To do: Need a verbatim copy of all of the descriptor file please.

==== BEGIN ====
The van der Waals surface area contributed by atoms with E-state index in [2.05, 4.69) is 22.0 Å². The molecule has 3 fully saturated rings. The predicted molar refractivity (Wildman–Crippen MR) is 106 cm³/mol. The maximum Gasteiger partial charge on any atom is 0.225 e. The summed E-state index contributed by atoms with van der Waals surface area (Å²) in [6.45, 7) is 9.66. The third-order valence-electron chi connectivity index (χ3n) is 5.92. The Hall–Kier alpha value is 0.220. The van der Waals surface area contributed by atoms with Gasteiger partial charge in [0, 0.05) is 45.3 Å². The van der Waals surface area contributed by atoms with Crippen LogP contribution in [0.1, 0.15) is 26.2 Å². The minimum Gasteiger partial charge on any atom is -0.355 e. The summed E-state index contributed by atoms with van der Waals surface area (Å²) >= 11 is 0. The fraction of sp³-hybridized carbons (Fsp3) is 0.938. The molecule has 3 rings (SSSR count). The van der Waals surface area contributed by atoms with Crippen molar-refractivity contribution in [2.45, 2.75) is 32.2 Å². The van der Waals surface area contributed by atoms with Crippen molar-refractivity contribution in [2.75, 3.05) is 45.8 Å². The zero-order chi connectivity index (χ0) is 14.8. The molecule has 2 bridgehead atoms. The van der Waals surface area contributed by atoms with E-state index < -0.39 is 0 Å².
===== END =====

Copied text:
The van der Waals surface area contributed by atoms with E-state index in [2.05, 4.69) is 22.0 Å². The molecule has 3 fully saturated rings. The predicted molar refractivity (Wildman–Crippen MR) is 106 cm³/mol. The maximum Gasteiger partial charge on any atom is 0.225 e. The summed E-state index contributed by atoms with van der Waals surface area (Å²) in [6.45, 7) is 9.66. The third-order valence-electron chi connectivity index (χ3n) is 5.92. The Hall–Kier alpha value is 0.220. The van der Waals surface area contributed by atoms with Gasteiger partial charge in [0, 0.05) is 45.3 Å². The van der Waals surface area contributed by atoms with Crippen LogP contribution in [0.1, 0.15) is 26.2 Å². The minimum Gasteiger partial charge on any atom is -0.355 e. The summed E-state index contributed by atoms with van der Waals surface area (Å²) >= 11 is 0. The fraction of sp³-hybridized carbons (Fsp3) is 0.938. The molecule has 3 rings (SSSR count). The van der Waals surface area contributed by atoms with Crippen molar-refractivity contribution in [2.45, 2.75) is 32.2 Å². The van der Waals surface area contributed by atoms with Crippen molar-refractivity contribution in [2.75, 3.05) is 45.8 Å². The zero-order chi connectivity index (χ0) is 14.8. The molecule has 2 bridgehead atoms. The van der Waals surface area contributed by atoms with E-state index < -0.39 is 0 Å².